Projecting coverages or grids in ARC/INFO

There are three or four common projections used for Wyoming datasets, and literally hundreds used through the U.S. and the world. What projection your dataset is in depends on where you got it, what area it covers, and its source (the original map or database it was derived from). If you are not sure what projection your coverage or grid is in, use the DESCRIBE command:

Arc: describe -coverage name-

Or, if your data has a metadata document associated with it, look under the Spatial Reference Information section.

Here is an example of the PROJECT command in ARC/INFO:

Arc: project cover roadslam roadsutm lam-utm12

This is a coverages of roads in lambert projection, that is being changed to UTM zone 12. "lam-utm12" is the name of a text file that contains the projection parameters.

Here is another example of the PROJECT command for a grid, changing from UTM zone 12 to zone 13:

Arc: project grid dem12 dem13 utm12-utm13

One thing you need to be careful about when performing projections is that you check what datum that your data is in. For instance, the North American Datum of 1927 (NAD27) is still commonly used, though there is a more recent datum from 1983 (NAD83), in which most USGS and many clearinghouse datasets are made available in. GPS data will sometimes be in WGS84 datum. For more about datums, look at several projection files provided below.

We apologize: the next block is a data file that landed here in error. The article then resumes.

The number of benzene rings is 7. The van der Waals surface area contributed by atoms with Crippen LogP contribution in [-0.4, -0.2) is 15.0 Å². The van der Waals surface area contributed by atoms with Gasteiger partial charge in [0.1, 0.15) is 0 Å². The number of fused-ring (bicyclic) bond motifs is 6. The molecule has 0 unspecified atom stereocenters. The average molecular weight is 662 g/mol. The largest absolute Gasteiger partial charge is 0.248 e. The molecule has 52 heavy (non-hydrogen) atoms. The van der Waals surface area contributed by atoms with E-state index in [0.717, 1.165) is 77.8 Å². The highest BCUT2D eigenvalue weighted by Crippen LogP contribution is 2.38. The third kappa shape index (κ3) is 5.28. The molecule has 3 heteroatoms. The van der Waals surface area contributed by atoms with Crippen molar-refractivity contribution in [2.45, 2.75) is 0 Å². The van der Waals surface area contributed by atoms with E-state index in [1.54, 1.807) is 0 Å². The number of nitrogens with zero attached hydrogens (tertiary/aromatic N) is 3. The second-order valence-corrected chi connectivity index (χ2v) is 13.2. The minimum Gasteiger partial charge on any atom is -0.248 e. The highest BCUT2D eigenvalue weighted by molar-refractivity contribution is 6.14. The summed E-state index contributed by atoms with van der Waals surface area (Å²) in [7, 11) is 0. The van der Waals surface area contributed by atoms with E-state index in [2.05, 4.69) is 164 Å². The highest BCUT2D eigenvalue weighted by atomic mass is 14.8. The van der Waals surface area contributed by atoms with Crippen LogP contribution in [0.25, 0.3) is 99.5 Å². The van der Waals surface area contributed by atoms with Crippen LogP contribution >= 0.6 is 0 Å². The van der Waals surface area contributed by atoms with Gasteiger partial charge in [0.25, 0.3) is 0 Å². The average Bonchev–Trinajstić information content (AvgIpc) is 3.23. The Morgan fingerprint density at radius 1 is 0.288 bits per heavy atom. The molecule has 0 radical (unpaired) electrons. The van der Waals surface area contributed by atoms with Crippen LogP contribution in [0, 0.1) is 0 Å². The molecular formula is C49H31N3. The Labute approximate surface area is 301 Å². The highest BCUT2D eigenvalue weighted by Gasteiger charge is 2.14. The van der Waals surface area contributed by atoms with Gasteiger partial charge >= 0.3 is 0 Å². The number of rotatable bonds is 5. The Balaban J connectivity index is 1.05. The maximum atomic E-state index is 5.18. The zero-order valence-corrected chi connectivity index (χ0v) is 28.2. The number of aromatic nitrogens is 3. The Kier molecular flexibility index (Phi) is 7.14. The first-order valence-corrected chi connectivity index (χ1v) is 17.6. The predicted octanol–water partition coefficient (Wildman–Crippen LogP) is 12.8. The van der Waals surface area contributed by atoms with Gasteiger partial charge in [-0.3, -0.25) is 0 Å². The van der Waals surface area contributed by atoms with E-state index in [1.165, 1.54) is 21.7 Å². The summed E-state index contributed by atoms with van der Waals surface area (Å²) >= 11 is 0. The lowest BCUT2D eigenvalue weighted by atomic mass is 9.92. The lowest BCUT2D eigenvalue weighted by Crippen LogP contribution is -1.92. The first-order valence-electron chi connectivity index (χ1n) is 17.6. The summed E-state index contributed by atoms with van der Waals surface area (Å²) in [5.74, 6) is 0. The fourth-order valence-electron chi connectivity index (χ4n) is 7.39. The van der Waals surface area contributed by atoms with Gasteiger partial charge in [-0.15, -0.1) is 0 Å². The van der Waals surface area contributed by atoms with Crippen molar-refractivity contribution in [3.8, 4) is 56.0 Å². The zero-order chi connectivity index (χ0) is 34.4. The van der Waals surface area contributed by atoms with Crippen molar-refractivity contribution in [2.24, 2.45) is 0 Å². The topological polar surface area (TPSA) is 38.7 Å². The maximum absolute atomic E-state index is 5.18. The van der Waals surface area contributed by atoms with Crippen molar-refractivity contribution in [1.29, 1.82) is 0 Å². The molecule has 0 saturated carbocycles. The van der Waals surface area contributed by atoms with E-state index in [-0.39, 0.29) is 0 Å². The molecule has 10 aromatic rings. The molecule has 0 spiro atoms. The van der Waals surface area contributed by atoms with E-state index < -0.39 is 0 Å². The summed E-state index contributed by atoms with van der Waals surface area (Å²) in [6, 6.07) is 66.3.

Here are several examples of projection files that you can use (use SAVE AS text format to download)

  • From UTM 12 to UTM 13, same datum: utm12-utm13
  • From UTM 12 NAD27 to decimal degrees, NAD83: utm12-dd83
  • From Lambert Conformal Conic (a statewide projection) to UTM zone 13: lam-utm13
  • From decimal degrees to Albers (a nationwide projection) dd-alb

Can you project a shapefile in ARC/INFO?

No, but you can convert a shapefile to a coverage and then project it. The first parameter of the SHAPEARC command is the shapefile's name, then the new name for the coverage.

  • Example for a point shapefile: shapearc city citycov
  • Example for a line shapefile: shapearc streams streamcov
    If your line shapefile is a network route, then specify a name for the subclass parameter in order to create a RAT table
  • Example for a polygon shapefile: shapearc soils soilreg type

This creates an additional INFO table called soilreg.pattype, from the subclass "type". Shape polygon features are converted into REGIONS because there is no way to insure that polygon shape features do not overlap. If polygon topology is required the REGIONPOLY command can be used, for instance: regionpoly soilreg soilcov type. The attribute information stored in the subclass table "type" is then joined to the PAT table of the new coverage soilcov, which is a true polygon coverage, no longer a region coverage.